Since they don’t have frames, the claim is that rain water will run off the panels and take dirt with it, known as self-cleaning. While it is true that frameless solar panels will self-clean better when laid flat compared to standard solar panels, the panels can’t completely avoid pools of water, attracting dirt and dust. Therefore the recommendation is to clean flat laying frameless solar panels every two months. Whereas framed solar panels at a tilt of 10 degrees or more only requires a clean once a year or if necessary.
Frameless solar panels also require more regular maintenance from a professional, as manufacturers recommend checking the torque of terminal screws once a year. The torque can change due to the rubber used in the clamps.
A large commercial sized solar power system might be better suited for flat solar panels, since the asset is so large, the extra cleaning and maintenance is worth the trouble. Whereas, when selling residential solar power systems, the claim is that they are virtually maintenance free. Choosing frameless solar panels would take away this valuable perk.
Are Flat Solar Panels Cheaper To Install?
Yes, there is a cost to tilt solar panels on a flat roof, it will add around $800 to the cost of installing a standard residential 5kW system. But in the case of panels installed flat, the cost of maintenance is higher, as it is recommended that a solar expert inspects the clamps of a frameless solar panel system once a year. Also they need to be cleaned more often. The ongoing cost, hassle and worry about accumulated dirt outweighs the cost of tilting up the panels.
The Best Orientation And Tilt For Solar Panels In New Zealand
To get maximum solar generation in New Zealand, over a year, solar panels need to be facing north, tilted to a 25-degree slope in the North Island, and 30 degrees in the South Island.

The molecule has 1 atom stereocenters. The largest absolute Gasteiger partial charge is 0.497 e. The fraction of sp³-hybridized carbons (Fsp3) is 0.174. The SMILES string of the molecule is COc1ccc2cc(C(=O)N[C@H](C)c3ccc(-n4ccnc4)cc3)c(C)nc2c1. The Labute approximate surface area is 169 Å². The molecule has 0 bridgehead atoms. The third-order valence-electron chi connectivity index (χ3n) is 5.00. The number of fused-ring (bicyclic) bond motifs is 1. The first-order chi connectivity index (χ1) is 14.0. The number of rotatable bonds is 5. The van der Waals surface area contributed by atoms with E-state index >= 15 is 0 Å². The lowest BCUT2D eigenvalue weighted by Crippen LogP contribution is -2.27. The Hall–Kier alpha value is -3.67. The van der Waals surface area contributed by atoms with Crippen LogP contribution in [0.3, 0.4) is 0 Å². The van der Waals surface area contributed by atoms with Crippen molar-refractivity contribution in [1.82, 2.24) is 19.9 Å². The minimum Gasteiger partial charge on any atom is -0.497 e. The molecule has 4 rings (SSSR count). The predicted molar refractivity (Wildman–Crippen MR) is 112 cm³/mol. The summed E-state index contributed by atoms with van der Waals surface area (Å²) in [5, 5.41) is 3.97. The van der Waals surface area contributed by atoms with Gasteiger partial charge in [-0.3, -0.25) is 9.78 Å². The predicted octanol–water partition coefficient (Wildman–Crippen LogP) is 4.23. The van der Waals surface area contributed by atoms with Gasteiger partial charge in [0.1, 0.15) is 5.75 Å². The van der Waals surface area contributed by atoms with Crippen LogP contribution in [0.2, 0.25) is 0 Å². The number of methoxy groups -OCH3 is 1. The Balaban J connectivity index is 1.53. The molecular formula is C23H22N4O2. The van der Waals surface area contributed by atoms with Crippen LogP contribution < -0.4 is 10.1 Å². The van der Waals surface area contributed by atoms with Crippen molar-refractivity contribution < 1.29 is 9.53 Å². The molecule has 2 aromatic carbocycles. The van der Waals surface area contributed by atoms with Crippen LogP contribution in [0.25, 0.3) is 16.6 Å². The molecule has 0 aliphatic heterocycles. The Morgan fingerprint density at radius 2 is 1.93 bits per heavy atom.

Facing solar panels east or west is ok too, but the total solar generation over the year will be slightly less. Additionally, east facing panels should be preferred if more electricity is used in the morning, as the peak generation time for solar panels facing east is before 12-noon. Vice versa for west facing solar panels, where the solar generation peaks after lunch.
Naturally, self-cleaning is also optimal at a higher angle - tilted solar panels ensure rain water runs off and takes dirt and debris with it. When it comes to self-cleaning, even solar panels tilted at 6 or 7 degrees is better than being laid flat.
Solar Generation Results When Installing Solar Panels Flat
Depending on your location within New Zealand, a solar power system could generate a striking 10-15% more power if they are tilted to 25 degrees versus being laid flat.
On the other hand, flat solar panels can be an advantage to those who need more solar power during the summer months, December through to February. However, they will produce less power in winter months.
More commonly, people want a more consistent flow of generation all year round which is what you’ll get from tilted solar panels.
To illustrate the points above, I have used an example of a 5kW solar power system in Nelson, to show the month to month generation of solar power in the winter versus summer.
Flat roof in nelson, 5kW system - Annual solar generation= 6751 kWh
Tilted 25 degrees, Nelson, 5kW system. Annual solar generation= 7632 kWh
The first graph shows slightly higher solar generation in the summer months, which is outweighed by the extra solar power produced in the winter months on the tilted solar panel system.
The options for configuring a solar power system seem to be endless, with the options of brands, size, and as talked about today - tilting solar panels vs laying them flat. Finally, making the perfect decision is a complex task, and we just hope that the decisions faced when going solar are made a little easier with the information above.